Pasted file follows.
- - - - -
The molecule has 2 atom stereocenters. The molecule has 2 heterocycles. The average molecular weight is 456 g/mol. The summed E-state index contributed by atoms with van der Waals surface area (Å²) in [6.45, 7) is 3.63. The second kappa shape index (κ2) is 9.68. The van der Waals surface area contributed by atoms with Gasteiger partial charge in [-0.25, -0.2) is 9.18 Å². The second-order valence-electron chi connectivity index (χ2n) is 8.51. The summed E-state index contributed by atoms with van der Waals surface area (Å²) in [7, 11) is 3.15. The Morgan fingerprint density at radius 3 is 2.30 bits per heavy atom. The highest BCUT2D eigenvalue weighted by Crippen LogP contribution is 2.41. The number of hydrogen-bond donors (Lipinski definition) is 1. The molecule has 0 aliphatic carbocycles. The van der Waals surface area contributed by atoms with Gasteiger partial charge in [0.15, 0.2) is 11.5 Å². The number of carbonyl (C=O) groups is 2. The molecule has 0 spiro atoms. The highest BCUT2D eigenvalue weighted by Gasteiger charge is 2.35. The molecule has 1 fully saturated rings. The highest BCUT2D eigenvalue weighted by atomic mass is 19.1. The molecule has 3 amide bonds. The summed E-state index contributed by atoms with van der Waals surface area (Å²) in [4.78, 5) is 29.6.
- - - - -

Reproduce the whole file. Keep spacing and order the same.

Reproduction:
The molecule has 2 atom stereocenters. The molecule has 2 heterocycles. The average molecular weight is 456 g/mol. The summed E-state index contributed by atoms with van der Waals surface area (Å²) in [6.45, 7) is 3.63. The second kappa shape index (κ2) is 9.68. The van der Waals surface area contributed by atoms with Gasteiger partial charge in [-0.25, -0.2) is 9.18 Å². The second-order valence-electron chi connectivity index (χ2n) is 8.51. The summed E-state index contributed by atoms with van der Waals surface area (Å²) in [7, 11) is 3.15. The Morgan fingerprint density at radius 3 is 2.30 bits per heavy atom. The highest BCUT2D eigenvalue weighted by Crippen LogP contribution is 2.41. The number of hydrogen-bond donors (Lipinski definition) is 1. The molecule has 0 aliphatic carbocycles. The van der Waals surface area contributed by atoms with Gasteiger partial charge in [0.15, 0.2) is 11.5 Å². The number of carbonyl (C=O) groups is 2. The molecule has 0 spiro atoms. The highest BCUT2D eigenvalue weighted by Gasteiger charge is 2.35. The molecule has 1 fully saturated rings. The highest BCUT2D eigenvalue weighted by atomic mass is 19.1. The molecule has 3 amide bonds. The summed E-state index contributed by atoms with van der Waals surface area (Å²) in [4.78, 5) is 29.6.